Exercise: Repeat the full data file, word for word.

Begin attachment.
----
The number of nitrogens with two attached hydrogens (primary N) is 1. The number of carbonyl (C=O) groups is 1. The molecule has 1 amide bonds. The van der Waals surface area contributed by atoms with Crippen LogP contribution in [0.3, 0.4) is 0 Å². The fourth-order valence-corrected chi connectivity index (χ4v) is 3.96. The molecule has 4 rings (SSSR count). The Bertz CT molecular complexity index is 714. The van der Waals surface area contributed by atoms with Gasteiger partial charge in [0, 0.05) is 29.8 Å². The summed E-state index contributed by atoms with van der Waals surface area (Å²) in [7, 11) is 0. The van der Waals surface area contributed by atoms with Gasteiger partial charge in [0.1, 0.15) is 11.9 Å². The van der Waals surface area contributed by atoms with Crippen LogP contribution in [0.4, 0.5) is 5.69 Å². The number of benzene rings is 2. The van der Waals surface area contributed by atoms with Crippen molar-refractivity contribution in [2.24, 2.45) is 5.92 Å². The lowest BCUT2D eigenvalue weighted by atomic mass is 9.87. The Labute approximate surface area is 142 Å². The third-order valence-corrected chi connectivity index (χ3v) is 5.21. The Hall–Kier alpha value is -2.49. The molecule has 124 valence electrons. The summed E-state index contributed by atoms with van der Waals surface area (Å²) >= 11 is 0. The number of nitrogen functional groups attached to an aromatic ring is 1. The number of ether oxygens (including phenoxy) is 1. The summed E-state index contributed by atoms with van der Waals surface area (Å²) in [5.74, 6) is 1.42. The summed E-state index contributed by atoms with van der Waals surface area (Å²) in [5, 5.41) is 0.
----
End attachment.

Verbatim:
The number of nitrogens with two attached hydrogens (primary N) is 1. The number of carbonyl (C=O) groups is 1. The molecule has 1 amide bonds. The van der Waals surface area contributed by atoms with Crippen LogP contribution in [0.3, 0.4) is 0 Å². The fourth-order valence-corrected chi connectivity index (χ4v) is 3.96. The molecule has 4 rings (SSSR count). The Bertz CT molecular complexity index is 714. The van der Waals surface area contributed by atoms with Gasteiger partial charge in [0, 0.05) is 29.8 Å². The summed E-state index contributed by atoms with van der Waals surface area (Å²) in [7, 11) is 0. The van der Waals surface area contributed by atoms with Gasteiger partial charge in [0.1, 0.15) is 11.9 Å². The van der Waals surface area contributed by atoms with Crippen LogP contribution in [0.4, 0.5) is 5.69 Å². The number of benzene rings is 2. The van der Waals surface area contributed by atoms with Crippen molar-refractivity contribution in [2.24, 2.45) is 5.92 Å². The lowest BCUT2D eigenvalue weighted by atomic mass is 9.87. The Labute approximate surface area is 142 Å². The third-order valence-corrected chi connectivity index (χ3v) is 5.21. The Hall–Kier alpha value is -2.49. The molecule has 124 valence electrons. The summed E-state index contributed by atoms with van der Waals surface area (Å²) >= 11 is 0. The number of nitrogen functional groups attached to an aromatic ring is 1. The number of ether oxygens (including phenoxy) is 1. The summed E-state index contributed by atoms with van der Waals surface area (Å²) in [5.74, 6) is 1.42. The summed E-state index contributed by atoms with van der Waals surface area (Å²) in [5, 5.41) is 0.